(LONDON) British Prime Minister Rishi Sunak on Monday spoke out against his predecessor Boris Johnson over refusing to appoint relatives of the former Downing Street occupier, which has contributed to serious tensions within the Conservative Party.
“Boris Johnson asked me to do something that I wasn’t ready to do, because I didn’t think it was right,” said Rishi Sunak in an interview with the media. “I didn’t think it would be a good thing, and if some people don’t like it, that’s too bad,” he insisted.
This resolute departure from the Prime Minister illustrates the tensions shaking the Conservative Party in power, between supporters of the current occupier of Downing Street and those of his resounding predecessor. The latter resigned last summer, but was said to have a desire to return to power.
Boris Johnson announced his immediate resignation from Parliament on Friday as he faces penalties for lying to MPs during the COVID-19 pandemic. He fiercely attacked his successor.
Two more MPs did the same, resulting in a fraught by-election for the Conservatives at their lowest levels in the polls.
Boris Johnson’s abrupt departure also follows a psychological drama surrounding the slate of lifetime appointments to the British Parliament’s House of Lords that, by tradition, prime ministers present at the end of their terms.
It is up to the sitting Prime Minister to approve these appointments after consulting the House of Lords Appointments Committee (Holac) and in accordance with practice makes no changes to the list provided.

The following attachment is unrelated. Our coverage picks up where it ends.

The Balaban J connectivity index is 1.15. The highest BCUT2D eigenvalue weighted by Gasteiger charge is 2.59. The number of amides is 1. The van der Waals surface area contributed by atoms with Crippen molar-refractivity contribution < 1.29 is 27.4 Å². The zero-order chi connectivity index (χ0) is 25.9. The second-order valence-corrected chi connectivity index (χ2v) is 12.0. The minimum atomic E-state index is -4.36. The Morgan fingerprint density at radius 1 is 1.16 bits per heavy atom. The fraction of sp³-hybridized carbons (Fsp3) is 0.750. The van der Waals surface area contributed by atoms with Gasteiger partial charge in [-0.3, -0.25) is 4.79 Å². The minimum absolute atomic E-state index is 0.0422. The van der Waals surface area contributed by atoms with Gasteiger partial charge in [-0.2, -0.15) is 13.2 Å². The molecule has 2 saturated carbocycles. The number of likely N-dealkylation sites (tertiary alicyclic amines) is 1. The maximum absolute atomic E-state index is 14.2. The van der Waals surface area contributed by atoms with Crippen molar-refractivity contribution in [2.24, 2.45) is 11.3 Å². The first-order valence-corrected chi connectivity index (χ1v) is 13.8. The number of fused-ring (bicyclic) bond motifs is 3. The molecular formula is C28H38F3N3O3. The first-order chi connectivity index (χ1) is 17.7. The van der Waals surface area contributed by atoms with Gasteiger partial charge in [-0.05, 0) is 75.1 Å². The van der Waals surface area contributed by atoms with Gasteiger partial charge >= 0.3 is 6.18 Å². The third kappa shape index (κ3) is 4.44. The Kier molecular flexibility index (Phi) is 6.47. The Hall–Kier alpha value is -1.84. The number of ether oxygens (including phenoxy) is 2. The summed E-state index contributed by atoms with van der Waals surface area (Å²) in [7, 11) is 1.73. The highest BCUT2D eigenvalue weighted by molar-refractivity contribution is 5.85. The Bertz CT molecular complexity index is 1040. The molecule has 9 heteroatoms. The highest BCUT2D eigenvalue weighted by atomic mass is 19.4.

According to British media, Boris Johnson and Rishi Sunak recently spoke about these appointments.
Some of the names mentioned frequently in the media are not part of the final list, and they are political allies and the father of the former prime minister. Rishi Sunak has been accused by many of Boris Johnson’s supporters of failing to make good on his promise to fully endorse it.
The controversy swelled over the weekend, prompting the committee to indicate that it did not endorse the nominations of eight (anonymous) people proposed by Boris Johnson.
On Monday, Rishi Sunak himself clarified, asserting that publishing a list different from this committee’s opinion “would amount to overstepping its ‘power’ or making promises to some”.
Rishi Sunak, who promised integrity and accountability in government after the Johnson-era scandals, added: “I said I would do things differently because I want to change politics and that’s what I’m doing.”
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